Encourage leave days and breaks. Have you heard of companies that grant unlimited leave days to their employee? It works for them because it improves employee efficiency in a lot of ways. Employees work harder and don’t mind long hours because they know that they can take a break from work when they need to. Therefore, it works in favor of both employers and employees. Even if you’re the boss of the smallest team in the company and cannot change assigned leave days, you can find ways to help your team maximize breaks and leaves without breaking rules. It will be rewarding.
Treat them to a meal. Food and especially the good free kind is one of the easiest ways to show your team that you care.
Stand up for them. Your decisions affect your team. Leaders are respected because they protect their teams and help them succeed. Recommend your team for capacity building initiatives and promotions. Help them get those incentives and bonuses. Leaders who simply pursue their own agenda break their teams up and fast track the company towards failure.
Employees are your BIGGEST assets. Treat them royally.
HEARD AND USED TOO OFTEN
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“Have you been doing too much?” Most of the people I have spoken to in the last few weeks have described their weeks as being very busy and themselves as being very tired. Whether it’s multiple jobs or multiple projects, supporting the family or being a student – there are times when we realize that we are doing too much… and sometimes with little to show for it. It helps to remember the big picture especially when you are busy.
When I first read about the concept of Project Portfolio Matrix (PPM), I did not connect it to anything beyond work projects. Basically PPM helps to prioritize projects in alignment with goals while maximizing the use of available resources. In other words, it helps to maintain an overview while handling multiple projects. The matrix can be used to evaluate multiple scenarios and could prove very useful when applied correctly.
The idea of applying the matrix to both work and private projects was suggested in The Decision Book. The chapter on PPM was dedicated to ‘slashers’ – people who cannot give a single answer to the question, ‘and what do you do for a living?‘. Reminds me of people who feel the need to constantly juggle multiple projects, even when they don’t need to. And more often than not, they fail to keep it all perfectly balanced, dropping key projects because they lack the necessary overview. In the end no real progress is made.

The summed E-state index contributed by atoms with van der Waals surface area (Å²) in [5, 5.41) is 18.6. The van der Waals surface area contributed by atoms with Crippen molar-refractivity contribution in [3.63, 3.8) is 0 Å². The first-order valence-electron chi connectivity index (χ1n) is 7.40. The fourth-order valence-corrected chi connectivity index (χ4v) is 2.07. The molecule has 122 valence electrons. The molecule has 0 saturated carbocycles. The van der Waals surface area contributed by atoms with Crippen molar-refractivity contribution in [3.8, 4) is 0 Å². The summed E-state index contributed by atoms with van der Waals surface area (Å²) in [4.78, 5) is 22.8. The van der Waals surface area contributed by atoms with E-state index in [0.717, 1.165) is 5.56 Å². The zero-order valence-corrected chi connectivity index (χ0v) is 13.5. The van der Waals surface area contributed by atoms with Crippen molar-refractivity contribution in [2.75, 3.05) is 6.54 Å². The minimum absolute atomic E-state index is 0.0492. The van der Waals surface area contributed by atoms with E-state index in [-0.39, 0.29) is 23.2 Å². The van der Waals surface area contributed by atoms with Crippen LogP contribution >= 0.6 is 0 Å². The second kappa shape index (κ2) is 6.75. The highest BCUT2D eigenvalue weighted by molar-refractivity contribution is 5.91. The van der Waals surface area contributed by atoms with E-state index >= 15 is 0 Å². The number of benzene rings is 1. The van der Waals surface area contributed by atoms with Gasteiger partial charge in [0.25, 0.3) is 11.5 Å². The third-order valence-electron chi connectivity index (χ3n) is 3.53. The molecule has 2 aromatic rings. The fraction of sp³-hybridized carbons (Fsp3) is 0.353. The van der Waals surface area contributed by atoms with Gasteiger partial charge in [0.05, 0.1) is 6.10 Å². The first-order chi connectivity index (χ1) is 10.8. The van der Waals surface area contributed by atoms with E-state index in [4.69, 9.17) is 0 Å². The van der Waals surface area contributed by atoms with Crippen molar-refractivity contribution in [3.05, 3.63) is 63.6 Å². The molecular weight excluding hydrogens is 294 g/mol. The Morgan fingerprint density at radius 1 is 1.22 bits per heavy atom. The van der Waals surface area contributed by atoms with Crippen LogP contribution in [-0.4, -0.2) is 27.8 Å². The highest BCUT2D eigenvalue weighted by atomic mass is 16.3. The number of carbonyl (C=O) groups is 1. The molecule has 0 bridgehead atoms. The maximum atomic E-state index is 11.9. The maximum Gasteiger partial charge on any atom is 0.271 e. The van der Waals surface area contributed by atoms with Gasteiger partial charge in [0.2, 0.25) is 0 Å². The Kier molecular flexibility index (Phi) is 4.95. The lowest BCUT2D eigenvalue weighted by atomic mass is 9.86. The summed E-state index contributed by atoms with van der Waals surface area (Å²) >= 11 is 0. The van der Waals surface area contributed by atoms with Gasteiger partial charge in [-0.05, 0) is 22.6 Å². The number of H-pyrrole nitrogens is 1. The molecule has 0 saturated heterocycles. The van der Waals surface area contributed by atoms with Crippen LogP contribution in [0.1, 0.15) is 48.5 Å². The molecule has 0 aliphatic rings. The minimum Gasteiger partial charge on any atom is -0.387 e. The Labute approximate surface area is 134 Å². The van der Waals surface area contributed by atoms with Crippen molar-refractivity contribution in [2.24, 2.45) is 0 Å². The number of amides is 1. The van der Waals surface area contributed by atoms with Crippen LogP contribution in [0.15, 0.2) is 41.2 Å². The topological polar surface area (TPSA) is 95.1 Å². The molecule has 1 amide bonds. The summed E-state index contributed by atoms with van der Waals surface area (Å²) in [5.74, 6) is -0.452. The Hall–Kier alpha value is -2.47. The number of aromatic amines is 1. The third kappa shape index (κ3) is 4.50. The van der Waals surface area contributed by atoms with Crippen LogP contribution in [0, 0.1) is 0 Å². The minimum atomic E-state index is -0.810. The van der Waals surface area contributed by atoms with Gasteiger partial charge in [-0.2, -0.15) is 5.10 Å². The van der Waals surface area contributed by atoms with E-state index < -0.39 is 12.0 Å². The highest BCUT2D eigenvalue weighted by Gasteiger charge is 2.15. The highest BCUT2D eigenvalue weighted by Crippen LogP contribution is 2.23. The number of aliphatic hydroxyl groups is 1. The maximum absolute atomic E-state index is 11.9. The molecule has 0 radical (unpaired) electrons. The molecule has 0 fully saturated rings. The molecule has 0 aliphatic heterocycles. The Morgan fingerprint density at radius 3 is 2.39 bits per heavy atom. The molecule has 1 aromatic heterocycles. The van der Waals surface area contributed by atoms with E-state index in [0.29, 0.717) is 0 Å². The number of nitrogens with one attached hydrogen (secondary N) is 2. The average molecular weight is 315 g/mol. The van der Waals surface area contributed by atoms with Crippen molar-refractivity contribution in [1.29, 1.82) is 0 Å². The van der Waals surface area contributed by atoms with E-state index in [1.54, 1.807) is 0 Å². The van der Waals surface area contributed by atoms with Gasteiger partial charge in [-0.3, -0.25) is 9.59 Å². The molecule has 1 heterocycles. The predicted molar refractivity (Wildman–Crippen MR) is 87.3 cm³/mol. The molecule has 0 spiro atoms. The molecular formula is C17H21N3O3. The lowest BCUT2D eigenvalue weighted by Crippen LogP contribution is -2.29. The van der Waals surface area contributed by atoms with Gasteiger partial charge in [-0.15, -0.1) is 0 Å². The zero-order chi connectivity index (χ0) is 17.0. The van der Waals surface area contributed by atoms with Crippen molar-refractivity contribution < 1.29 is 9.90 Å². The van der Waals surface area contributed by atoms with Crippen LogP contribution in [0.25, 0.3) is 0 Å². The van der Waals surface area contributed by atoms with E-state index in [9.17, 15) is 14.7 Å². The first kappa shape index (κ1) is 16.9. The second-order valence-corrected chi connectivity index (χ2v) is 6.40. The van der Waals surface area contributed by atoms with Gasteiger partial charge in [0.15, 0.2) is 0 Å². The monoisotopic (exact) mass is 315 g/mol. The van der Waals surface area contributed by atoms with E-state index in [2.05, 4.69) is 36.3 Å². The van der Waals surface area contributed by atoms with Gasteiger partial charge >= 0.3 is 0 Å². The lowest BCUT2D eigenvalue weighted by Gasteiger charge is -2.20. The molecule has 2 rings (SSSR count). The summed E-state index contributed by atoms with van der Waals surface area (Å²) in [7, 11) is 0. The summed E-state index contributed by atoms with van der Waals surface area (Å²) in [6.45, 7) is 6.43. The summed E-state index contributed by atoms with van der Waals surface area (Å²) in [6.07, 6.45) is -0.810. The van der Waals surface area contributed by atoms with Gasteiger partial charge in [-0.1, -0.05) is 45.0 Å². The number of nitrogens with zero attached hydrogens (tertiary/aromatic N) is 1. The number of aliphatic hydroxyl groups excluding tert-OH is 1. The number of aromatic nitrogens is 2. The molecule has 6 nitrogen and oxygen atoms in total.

In the chapter, the author was particularly talking about the matrix in relation to ‘objectives achieved’ and the ‘amount learned’. Give it a try: You can use the parameters that are relevant to your situation. Costs can be considered not only in terms of money but also resources such as friends, energy, stress levels. The author suggested using the x-axis as the measure to determine how a project is helping you achieve your overriding objective. On the y-axis, you can then plot how much you are able to learn from the project.
The author suggested ways to interpret the results and I will quote it directly from the book:
Reject projects if there is nothing you can learn from them and if they do not correspond to your overriding vision.
Projects that you can learn from but do not correspond to your vision are interesting but will not help you achieve your objective. Try to change the project so that it serves your vision.
If a project corresponds to your vision, but you are learning nothing new, look for somebody else to do it for you.
If you are learning something and achieving your vision, you have hit the jackpot.
If you were using this tool in an area like fundraising, it could mean plotting your fundraising target on the x-axis and plotting your strategic efforts on the y-axis. Then you could measure how strategic your efforts really are in achieving your goal and invest time accordingly. Sounds like a winning strategy.
Maybe we will end up as permanent ‘slashers’. We can make all that busyness count towards our overriding vision.
Quotes from: The Decision Book by Krogerus and Tschaeppeler.